Verticalization Strategies of Megavendors: How is Higher Education Faring?

Dave Kieffer |

Tambellini Analyst

Top of Mind: Verticalization Strategies of Megavendors
Estimated Reading Time: 4 minutes

Application megavendors are reaching a level of maturity in their core cloud applications—in delivery, operations, marketing, and business models. They have stabilized the delivery of core applications in many ways:

  • Continuous delivery: Delivering new functionality without disrupting their customers’ business
  • Flexibility: Implementing configurable applications that work in most industries
  • Reliability: Minimal unplanned downtime using modern platform engineering techniques in a controlled environment
  • Scalability: Supporting the smallest to the largest organizations with modern platform scaling
  • SaaS business model: Providing pricing and service aligned to SaaS
  • Mature integrations: Pre-build APIs are ready for integration into third-party partner systems

These companies (e.g., Oracle, SAP, Salesforce, and Workday) who have had industry focus areas in the past, have refocused on industry verticals. Verticalization was not prominent in the early days of these cloud platforms while core business functionality needed to be built. With mature cloud businesses, they are returning attention to the verticals. Having a focus helps both vendors and potential customers in several ways:

  • Marketing and sales: Providing clear messaging around the applicability and success within a vertical
  • Pre-packaged solution sets: Simplifying buying within an industry by selling a set of applications and add-ons that fit the vertical
  • Pre-configured systems: Implementation partners can bring best-practice configurations for the industry, significantly reducing implementation effort and time

Vendors are spending considerable time and capital building out vertical solution sets that are better integrated, have more consistent user interfaces, can be bought more simply, and may also have niche or partner applications that can be included to complete the product suite for an industry.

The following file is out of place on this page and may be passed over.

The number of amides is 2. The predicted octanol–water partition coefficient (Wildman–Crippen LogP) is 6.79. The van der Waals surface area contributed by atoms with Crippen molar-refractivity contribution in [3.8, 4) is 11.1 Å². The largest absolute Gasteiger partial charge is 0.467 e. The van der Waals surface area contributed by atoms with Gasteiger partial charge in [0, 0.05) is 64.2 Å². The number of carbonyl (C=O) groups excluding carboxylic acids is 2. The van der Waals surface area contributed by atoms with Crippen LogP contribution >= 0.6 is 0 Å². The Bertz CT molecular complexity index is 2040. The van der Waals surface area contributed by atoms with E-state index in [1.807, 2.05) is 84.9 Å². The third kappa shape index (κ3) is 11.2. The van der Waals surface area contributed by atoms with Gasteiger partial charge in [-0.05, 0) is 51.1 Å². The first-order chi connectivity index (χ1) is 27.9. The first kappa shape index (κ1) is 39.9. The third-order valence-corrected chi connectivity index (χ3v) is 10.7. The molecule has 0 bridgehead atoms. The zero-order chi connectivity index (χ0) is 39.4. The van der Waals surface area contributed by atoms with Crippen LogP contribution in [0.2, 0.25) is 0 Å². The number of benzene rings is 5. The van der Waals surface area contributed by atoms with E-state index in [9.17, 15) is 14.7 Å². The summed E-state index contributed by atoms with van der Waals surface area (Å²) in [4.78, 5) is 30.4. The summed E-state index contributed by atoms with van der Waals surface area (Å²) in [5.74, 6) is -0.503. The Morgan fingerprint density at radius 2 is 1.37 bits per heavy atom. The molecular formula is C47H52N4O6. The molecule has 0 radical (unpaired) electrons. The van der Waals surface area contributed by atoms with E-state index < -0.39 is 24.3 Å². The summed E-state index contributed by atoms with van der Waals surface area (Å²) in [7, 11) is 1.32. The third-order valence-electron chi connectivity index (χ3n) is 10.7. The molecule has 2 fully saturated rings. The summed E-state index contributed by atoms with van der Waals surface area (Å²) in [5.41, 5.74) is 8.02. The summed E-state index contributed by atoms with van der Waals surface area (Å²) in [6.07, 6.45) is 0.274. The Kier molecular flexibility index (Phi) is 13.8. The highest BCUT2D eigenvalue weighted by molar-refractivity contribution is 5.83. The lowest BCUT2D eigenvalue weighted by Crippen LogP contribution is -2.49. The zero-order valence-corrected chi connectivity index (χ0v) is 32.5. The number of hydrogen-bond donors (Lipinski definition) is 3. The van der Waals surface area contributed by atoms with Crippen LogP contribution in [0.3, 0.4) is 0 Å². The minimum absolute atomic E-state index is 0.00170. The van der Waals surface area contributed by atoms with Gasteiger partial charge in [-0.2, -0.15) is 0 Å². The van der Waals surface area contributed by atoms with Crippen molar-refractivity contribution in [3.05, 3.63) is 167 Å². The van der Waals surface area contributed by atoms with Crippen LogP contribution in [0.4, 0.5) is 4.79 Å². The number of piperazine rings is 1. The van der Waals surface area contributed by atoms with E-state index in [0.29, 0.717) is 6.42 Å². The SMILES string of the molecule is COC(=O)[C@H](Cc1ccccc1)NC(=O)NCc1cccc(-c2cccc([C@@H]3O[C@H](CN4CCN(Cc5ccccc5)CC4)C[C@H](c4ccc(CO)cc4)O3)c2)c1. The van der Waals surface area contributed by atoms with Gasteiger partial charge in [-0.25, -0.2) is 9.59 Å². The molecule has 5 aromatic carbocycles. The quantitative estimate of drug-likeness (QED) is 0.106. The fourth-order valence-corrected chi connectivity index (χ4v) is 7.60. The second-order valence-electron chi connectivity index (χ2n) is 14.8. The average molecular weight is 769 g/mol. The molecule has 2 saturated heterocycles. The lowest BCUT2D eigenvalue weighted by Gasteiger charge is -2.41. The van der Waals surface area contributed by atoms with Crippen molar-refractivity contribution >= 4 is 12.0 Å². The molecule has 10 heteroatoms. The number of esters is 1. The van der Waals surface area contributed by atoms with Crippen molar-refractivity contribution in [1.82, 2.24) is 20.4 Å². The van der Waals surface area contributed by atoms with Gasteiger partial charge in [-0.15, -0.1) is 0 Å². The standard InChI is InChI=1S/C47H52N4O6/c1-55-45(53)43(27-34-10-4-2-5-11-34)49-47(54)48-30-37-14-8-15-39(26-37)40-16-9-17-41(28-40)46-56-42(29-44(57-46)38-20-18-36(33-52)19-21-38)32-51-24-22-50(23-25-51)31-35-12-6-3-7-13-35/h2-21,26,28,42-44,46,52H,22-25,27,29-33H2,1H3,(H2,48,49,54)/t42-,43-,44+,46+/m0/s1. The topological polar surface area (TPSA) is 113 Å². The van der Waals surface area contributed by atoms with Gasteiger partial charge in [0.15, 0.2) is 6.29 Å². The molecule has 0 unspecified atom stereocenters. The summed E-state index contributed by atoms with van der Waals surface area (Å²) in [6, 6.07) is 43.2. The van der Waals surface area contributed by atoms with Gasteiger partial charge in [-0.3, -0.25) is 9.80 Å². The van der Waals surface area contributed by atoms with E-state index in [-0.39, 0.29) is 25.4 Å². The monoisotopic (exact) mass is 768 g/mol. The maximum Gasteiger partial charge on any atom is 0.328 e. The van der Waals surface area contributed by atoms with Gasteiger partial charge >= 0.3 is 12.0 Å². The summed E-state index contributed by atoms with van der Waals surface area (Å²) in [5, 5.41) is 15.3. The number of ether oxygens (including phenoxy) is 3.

Verticals that are often addressed include banking and manufacturing (even specific manufacturing niches, such as automotive). The question on our minds is how well are vendors addressing the needs of higher education with these strategies?

Let’s examine the higher education verticalization of several of these megavendors.

Oracle

Oracle is building its cloud student system, and it should be ready for adoption in 2023–24. Oracle has significant higher education functionality in its HCM and finance applications. Held back by the lack of a complete student system, Oracle’s  higher education vertical strategy has not resonated with the market.  Oracle is championing other verticals but has not yet significanty focused on higher education.

Salesforce

Salesforce has been very focused on higher education for several years, driven by its nonprofit unit, Salesforce.org. It began with the first version of what now is the Education Data Architecture (EDA) that underpins most higher education implementations. The Salesforce ecosystem has been consistently adding higher education-specific functionality from Advising Connect to its many partners, such as Affinaquest, TargetX, and Enrollment Rx, among others. The recent partnership with WDCi to bring Rio Education into the Salesforce ecosystem adds core student functionality to the mix for the first time, improving the completeness of vision for student-centric applications.

SAP

SAP is building a higher education vertical with an emphasis on partner applications built as extensions of its cloud platform. Although its student solution is not a strong contender in the US, the integrated acquisitions of Fieldglass, Qualitrics, Ariba, SuccessFactors, and Concur provide a broad footprint of functionality for institutions to consider. Though we have seen little movement in the market to adopt this solution set, SAP is laying out the argument for it with a broad finance ecosystem, including research administration end-to-end functionality. SAP is also targeting industry-specific software partners to complete its offerings in higher education, such as Sodales software to plug into SuccessFactors to accommodate multiple appointments and effort certification. SAP also offers (free to existing ECC customers) RISE with SAP for Higher Education, a business transformation service that uses process mining software.